Chinese hotpot chain Haidilao reopens Beijing branches after food hygiene scandal

Customers can now watch live video feeds from inside kitchens as managers seek to reassure customers

PUBLISHED : Friday, 06 October, 2017, 5:36pm
UPDATED : Tuesday, 29 May, 2018, 6:45pm

Two Beijing branches of the popular Chinese hotpot chain Haidilao are reported to have reopened following a food hygiene scare in August.

The stores, along with 25 other branches in the capital, now offer a live stream video feed from their kitchens to customers who wish to keep an eye on how their food is being prepared, Legal Evening News reported on Tuesday.

In August, undercover journalists from the newspaper reported that there were serious hygiene problems in the Taiyanggong and Jinsong outlets.

These included rats in the kitchens, used plates and cutlery being washed together with brooms and dirty cloths, and hotpot ladles used to clean the drains.

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Haidilao issued an official response at the time acknowledging there were hygiene problems in the kitchens, and announced new measures to improve cleanliness at all branches while the two Beijing stores were temporarily closed.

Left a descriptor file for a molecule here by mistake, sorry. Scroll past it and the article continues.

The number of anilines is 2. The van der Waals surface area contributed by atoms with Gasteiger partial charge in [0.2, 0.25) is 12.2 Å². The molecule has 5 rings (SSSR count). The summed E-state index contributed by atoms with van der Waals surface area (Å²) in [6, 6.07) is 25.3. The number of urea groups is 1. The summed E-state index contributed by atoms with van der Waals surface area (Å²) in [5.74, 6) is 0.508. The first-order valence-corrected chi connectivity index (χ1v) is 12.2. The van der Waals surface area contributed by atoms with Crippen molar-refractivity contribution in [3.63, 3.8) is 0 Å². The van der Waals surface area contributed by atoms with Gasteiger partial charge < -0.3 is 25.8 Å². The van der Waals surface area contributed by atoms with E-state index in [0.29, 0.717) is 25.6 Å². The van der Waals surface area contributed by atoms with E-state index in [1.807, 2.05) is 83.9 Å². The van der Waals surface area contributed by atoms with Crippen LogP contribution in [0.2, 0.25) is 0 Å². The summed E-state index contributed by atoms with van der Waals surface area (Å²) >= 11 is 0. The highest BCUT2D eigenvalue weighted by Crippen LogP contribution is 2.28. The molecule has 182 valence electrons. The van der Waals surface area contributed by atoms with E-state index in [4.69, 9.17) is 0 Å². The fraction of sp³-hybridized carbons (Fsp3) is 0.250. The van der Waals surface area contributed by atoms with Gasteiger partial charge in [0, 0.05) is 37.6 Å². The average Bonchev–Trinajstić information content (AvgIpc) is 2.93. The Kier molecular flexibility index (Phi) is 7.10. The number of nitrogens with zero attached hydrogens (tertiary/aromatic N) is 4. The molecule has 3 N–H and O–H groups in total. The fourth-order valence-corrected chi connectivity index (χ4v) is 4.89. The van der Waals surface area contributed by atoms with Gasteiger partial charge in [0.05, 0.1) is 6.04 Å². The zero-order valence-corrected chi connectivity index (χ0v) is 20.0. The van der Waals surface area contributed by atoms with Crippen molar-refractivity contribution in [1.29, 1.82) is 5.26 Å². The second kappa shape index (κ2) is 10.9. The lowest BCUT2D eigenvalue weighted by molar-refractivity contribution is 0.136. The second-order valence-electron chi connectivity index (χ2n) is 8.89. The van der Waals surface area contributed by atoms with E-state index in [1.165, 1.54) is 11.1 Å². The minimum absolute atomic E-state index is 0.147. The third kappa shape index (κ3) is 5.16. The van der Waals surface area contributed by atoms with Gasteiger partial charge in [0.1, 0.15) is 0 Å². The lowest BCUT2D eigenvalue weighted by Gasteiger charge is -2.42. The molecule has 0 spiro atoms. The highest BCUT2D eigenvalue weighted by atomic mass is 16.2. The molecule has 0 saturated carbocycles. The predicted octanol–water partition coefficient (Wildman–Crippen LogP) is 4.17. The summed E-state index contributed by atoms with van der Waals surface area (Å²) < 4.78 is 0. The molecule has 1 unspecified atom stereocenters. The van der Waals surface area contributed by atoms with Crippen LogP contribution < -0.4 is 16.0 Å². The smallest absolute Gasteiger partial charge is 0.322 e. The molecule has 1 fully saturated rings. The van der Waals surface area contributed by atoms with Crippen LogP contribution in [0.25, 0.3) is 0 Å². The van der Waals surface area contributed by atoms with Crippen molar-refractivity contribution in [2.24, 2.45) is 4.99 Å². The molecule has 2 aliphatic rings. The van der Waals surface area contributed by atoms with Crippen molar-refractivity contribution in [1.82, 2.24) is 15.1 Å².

The stores reopened on Saturday, but staff told reporters that they now had far fewer customers than before the incident despite the new safety measures.

More than 10 customers had inspected the restaurant kitchens in person according to the management, who said they were keen to promote the “bright kitchens and shiny stoves” initiative launched by the food and drugs administration in 2014 to combat food safety concerns.

Haidilao is not the first Chinese restaurant chain to offer live streams from its kitchens, however.

Thanks to an app run by Sunshine Catering, a project affiliated with the local food and drug administration, customers can view the real-time kitchen preparations of thousands of food outlets in Beijing.

Chinese food delivery companies Meituan and Ele.me have also offered live streams from their kitchens via their apps since April, according to Shanghai-based news website Sixth Tone.